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Statement by Senior Analyst for Tax and Budget Policy Phineas Baxandall on the potential tax subsidy banks will collect if allowed to write off as an ordinary business costs the billions in yesterday’s announced mortgage settlements. Bank of America agreed to an $11.6 billion negotiated settlement to Fannie Mae to settle charges that its Countrywide Financial subsidiary sold the agency mortgages obtained with improper underwriting and other practices. Ten banks including Bank of America yesterday separately agreed to pay $8.5 billion in direct and other benefits to homeowners for knowingly violating regulatory procedures and wrongfully foreclosing on hundreds of thousands of homeowners who should have been allowed to stay in their homes.
“Taxpayers should not be subsidizing, or in any way paying for, these corporations’ wrongdoing. But that’s exactly what will happen unless the IRS or other federal agencies prevent it.
“Based on past experience, unless federal agencies expressly forbid it, these banks will write off the cost of these settlements as ordinary business payments and taxpayers will be forced to pick up a significant part of the tab. That could be the equivalent of giving a $4.06 billion tax subsidy to Bank of America and a $2.975 billion subsidy to the other banks that includes BoA. It’s a total of about $7 billion that will need to be made up for in the form of public program cuts, higher taxes or more federal debt.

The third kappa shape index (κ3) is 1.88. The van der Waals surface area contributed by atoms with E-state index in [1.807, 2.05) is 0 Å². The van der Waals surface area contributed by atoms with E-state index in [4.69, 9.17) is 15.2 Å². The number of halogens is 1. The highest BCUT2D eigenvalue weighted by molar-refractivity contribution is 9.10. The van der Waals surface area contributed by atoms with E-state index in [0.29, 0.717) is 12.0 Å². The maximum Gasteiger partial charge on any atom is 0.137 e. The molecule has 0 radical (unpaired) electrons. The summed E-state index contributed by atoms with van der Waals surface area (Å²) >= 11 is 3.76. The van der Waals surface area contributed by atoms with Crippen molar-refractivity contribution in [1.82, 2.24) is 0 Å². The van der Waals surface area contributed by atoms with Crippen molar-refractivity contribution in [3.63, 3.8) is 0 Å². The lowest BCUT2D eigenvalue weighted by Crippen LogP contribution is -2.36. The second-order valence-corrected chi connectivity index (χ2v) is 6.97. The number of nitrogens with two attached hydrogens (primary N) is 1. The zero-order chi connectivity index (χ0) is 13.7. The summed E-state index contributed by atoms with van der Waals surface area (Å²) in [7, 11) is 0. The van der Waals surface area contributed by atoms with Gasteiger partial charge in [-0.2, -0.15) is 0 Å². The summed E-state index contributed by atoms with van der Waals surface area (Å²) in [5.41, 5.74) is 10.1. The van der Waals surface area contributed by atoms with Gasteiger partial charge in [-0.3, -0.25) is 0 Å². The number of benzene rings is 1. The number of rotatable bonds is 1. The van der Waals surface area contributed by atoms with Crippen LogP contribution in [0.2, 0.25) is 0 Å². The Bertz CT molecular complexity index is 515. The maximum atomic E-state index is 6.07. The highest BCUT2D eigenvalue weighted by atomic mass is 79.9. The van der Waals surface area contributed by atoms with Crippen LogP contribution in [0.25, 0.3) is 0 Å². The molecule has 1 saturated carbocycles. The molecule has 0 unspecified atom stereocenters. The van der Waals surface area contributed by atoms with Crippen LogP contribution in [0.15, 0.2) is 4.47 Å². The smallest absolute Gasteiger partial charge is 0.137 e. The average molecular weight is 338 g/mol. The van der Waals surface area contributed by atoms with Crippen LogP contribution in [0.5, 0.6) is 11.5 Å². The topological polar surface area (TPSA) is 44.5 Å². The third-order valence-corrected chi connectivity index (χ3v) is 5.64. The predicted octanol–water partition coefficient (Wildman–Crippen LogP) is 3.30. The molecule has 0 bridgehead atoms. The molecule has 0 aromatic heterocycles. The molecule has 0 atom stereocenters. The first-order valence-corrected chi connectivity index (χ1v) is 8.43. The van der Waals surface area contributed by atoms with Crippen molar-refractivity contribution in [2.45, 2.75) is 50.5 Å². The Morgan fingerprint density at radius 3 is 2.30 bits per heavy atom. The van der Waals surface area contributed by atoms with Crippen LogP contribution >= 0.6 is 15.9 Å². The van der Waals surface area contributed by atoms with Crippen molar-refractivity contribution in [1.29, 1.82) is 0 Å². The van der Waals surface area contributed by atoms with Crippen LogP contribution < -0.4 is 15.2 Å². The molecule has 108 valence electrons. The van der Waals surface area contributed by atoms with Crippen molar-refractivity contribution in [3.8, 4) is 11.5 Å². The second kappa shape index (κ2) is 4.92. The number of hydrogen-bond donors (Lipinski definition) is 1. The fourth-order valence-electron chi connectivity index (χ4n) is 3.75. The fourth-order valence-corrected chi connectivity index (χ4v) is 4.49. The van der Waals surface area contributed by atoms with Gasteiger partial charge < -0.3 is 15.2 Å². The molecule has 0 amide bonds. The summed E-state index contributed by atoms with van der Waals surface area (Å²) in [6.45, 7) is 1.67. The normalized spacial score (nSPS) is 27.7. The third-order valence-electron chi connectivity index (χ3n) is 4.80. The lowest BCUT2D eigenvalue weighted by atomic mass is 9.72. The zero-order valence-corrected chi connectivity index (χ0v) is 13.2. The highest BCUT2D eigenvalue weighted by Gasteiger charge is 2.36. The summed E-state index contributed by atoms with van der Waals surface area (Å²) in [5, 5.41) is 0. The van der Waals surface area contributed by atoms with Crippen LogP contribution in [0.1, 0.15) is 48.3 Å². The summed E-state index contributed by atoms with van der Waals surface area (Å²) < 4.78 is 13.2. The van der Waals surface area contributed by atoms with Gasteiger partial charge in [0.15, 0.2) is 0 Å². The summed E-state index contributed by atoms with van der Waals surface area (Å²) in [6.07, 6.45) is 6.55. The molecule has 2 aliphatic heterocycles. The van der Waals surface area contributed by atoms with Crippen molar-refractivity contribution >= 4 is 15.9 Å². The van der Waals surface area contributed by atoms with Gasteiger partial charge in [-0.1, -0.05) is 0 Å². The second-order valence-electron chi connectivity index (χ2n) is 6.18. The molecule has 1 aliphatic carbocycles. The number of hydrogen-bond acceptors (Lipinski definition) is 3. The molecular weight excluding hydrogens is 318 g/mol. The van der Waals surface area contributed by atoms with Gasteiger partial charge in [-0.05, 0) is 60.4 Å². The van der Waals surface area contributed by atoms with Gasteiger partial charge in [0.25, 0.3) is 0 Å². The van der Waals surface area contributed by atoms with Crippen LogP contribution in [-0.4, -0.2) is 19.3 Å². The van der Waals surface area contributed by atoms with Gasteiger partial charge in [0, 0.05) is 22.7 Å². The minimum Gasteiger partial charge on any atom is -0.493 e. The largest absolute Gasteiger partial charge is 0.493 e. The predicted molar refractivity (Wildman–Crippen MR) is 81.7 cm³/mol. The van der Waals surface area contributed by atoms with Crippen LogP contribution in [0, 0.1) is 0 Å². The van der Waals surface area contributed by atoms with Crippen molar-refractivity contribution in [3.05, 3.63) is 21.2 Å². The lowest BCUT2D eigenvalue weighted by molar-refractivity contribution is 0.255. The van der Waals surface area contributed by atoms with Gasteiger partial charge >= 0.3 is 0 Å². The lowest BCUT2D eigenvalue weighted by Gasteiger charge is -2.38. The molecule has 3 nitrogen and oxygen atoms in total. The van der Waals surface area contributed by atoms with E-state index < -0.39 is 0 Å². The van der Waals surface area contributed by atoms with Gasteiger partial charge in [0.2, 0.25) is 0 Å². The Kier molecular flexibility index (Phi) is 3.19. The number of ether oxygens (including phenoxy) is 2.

“While the law clearly states that companies should not deduct government penalties, fines or settlements in lieu of those payments, corporations that negotiate settlements typically deduct them anyway — claiming that they are normal costs of doing business. In this case, the banks will likely also say that they can deduct the government-negotiated settlements because they are paid to private parties.
“Just because these banks treat law-breaking as an acceptable risk and a "normal” part of doing business doesn’t make it right and the public certainly shouldn’t have to pay for it.
“The question boils downs to whether these banks will be allowed to use the settlement costs to reduce their taxable income or whether the money will come directly out of their profits.
“The Department of Justice and Securities and Exchange Commission (SEC) have clamped down on preventing these kinds of hidden subsidies in recent settlements with the oil company BP and UBS, a bank cited for money laundering. But neither agency is involved here nor is there any systematic disclosure of information about this issue to the public. Unless we hear otherwise, we can assume the public will end up subsidizing this wrongdoing. Think of it as $7 billion in hidden bank fees for taxpayers.”
A new study, released last week by the U.S. Public Interest Research Group (U.S. PIRG), details the common practice where corporations that commit wrongdoing and agree to financial settlements with the federal government go on to claim such settlement payments as tax-deductible business expenses. It suggests a number of reforms to halt the practice and make it more transparent to the public.
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